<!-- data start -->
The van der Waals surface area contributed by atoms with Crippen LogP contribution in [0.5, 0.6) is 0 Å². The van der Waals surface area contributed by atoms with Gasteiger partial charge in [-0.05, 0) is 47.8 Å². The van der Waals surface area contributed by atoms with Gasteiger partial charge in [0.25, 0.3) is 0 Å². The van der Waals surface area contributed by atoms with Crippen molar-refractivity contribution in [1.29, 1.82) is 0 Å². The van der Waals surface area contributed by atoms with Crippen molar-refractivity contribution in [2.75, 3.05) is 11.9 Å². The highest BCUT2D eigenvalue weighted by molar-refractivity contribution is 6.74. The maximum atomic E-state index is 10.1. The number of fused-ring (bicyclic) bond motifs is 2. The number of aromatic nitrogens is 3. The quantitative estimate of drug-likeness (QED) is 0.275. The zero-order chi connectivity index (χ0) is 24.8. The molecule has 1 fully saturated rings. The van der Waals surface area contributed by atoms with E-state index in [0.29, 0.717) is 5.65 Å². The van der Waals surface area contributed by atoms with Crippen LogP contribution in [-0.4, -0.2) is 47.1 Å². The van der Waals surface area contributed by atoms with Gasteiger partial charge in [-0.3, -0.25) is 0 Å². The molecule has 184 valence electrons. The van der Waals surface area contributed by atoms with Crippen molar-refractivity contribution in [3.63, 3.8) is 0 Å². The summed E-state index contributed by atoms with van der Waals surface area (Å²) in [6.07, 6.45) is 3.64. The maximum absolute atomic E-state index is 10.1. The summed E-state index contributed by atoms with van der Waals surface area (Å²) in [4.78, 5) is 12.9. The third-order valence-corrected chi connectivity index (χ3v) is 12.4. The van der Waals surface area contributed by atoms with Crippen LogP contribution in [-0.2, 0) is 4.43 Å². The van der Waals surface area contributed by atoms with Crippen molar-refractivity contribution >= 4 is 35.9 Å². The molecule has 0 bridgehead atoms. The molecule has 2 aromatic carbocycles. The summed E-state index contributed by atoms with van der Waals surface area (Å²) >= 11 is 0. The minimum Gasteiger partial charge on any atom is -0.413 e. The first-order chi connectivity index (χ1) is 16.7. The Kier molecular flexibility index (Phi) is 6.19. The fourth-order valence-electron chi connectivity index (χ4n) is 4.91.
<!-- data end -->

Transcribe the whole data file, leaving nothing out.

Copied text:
The van der Waals surface area contributed by atoms with Crippen LogP contribution in [0.5, 0.6) is 0 Å². The van der Waals surface area contributed by atoms with Gasteiger partial charge in [-0.05, 0) is 47.8 Å². The van der Waals surface area contributed by atoms with Gasteiger partial charge in [0.25, 0.3) is 0 Å². The van der Waals surface area contributed by atoms with Crippen molar-refractivity contribution in [1.29, 1.82) is 0 Å². The van der Waals surface area contributed by atoms with Crippen molar-refractivity contribution in [2.75, 3.05) is 11.9 Å². The highest BCUT2D eigenvalue weighted by molar-refractivity contribution is 6.74. The maximum atomic E-state index is 10.1. The number of fused-ring (bicyclic) bond motifs is 2. The number of aromatic nitrogens is 3. The quantitative estimate of drug-likeness (QED) is 0.275. The zero-order chi connectivity index (χ0) is 24.8. The molecule has 1 fully saturated rings. The van der Waals surface area contributed by atoms with E-state index in [0.29, 0.717) is 5.65 Å². The van der Waals surface area contributed by atoms with Crippen LogP contribution in [-0.4, -0.2) is 47.1 Å². The van der Waals surface area contributed by atoms with Gasteiger partial charge in [-0.3, -0.25) is 0 Å². The molecule has 184 valence electrons. The van der Waals surface area contributed by atoms with Crippen molar-refractivity contribution in [3.63, 3.8) is 0 Å². The summed E-state index contributed by atoms with van der Waals surface area (Å²) in [6.07, 6.45) is 3.64. The maximum absolute atomic E-state index is 10.1. The summed E-state index contributed by atoms with van der Waals surface area (Å²) in [4.78, 5) is 12.9. The third-order valence-corrected chi connectivity index (χ3v) is 12.4. The van der Waals surface area contributed by atoms with Crippen LogP contribution in [-0.2, 0) is 4.43 Å². The van der Waals surface area contributed by atoms with Crippen molar-refractivity contribution >= 4 is 35.9 Å². The molecule has 0 bridgehead atoms. The molecule has 2 aromatic carbocycles. The summed E-state index contributed by atoms with van der Waals surface area (Å²) >= 11 is 0. The minimum Gasteiger partial charge on any atom is -0.413 e. The first-order chi connectivity index (χ1) is 16.7. The Kier molecular flexibility index (Phi) is 6.19. The fourth-order valence-electron chi connectivity index (χ4n) is 4.91.